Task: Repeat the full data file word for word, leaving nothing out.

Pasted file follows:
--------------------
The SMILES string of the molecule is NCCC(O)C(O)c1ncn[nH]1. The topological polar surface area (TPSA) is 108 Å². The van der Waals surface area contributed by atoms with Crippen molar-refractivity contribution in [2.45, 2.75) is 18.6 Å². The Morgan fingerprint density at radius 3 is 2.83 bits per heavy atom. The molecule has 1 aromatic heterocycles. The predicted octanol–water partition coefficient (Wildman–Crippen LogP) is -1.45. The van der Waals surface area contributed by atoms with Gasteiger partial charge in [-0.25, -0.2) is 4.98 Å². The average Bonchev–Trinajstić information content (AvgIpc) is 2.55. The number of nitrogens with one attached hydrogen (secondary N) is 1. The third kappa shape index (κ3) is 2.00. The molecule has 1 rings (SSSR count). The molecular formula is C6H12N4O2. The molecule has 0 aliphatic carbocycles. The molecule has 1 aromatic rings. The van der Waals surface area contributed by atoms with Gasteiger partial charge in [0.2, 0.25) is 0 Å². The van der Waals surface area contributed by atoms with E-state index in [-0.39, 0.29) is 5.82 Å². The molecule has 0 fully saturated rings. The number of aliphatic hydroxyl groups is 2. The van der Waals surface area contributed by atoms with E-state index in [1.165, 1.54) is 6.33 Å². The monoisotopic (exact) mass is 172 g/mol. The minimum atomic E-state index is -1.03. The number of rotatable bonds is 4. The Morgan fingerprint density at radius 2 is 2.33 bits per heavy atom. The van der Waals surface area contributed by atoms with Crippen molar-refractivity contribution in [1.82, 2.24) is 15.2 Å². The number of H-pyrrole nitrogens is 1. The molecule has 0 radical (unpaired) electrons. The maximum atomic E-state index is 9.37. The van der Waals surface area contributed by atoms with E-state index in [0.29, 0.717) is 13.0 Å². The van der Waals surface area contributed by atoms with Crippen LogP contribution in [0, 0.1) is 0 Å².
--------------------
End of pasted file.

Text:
The SMILES string of the molecule is NCCC(O)C(O)c1ncn[nH]1. The topological polar surface area (TPSA) is 108 Å². The van der Waals surface area contributed by atoms with Crippen molar-refractivity contribution in [2.45, 2.75) is 18.6 Å². The Morgan fingerprint density at radius 3 is 2.83 bits per heavy atom. The molecule has 1 aromatic heterocycles. The predicted octanol–water partition coefficient (Wildman–Crippen LogP) is -1.45. The van der Waals surface area contributed by atoms with Gasteiger partial charge in [-0.25, -0.2) is 4.98 Å². The average Bonchev–Trinajstić information content (AvgIpc) is 2.55. The number of nitrogens with one attached hydrogen (secondary N) is 1. The third kappa shape index (κ3) is 2.00. The molecule has 1 rings (SSSR count). The molecular formula is C6H12N4O2. The molecule has 0 aliphatic carbocycles. The molecule has 1 aromatic rings. The van der Waals surface area contributed by atoms with Gasteiger partial charge in [0.2, 0.25) is 0 Å². The van der Waals surface area contributed by atoms with E-state index in [-0.39, 0.29) is 5.82 Å². The molecule has 0 fully saturated rings. The number of aliphatic hydroxyl groups is 2. The van der Waals surface area contributed by atoms with E-state index in [1.165, 1.54) is 6.33 Å². The monoisotopic (exact) mass is 172 g/mol. The minimum atomic E-state index is -1.03. The number of rotatable bonds is 4. The Morgan fingerprint density at radius 2 is 2.33 bits per heavy atom. The van der Waals surface area contributed by atoms with Crippen molar-refractivity contribution in [1.82, 2.24) is 15.2 Å². The number of H-pyrrole nitrogens is 1. The molecule has 0 radical (unpaired) electrons. The maximum atomic E-state index is 9.37. The van der Waals surface area contributed by atoms with E-state index in [0.29, 0.717) is 13.0 Å². The van der Waals surface area contributed by atoms with Crippen LogP contribution in [0, 0.1) is 0 Å².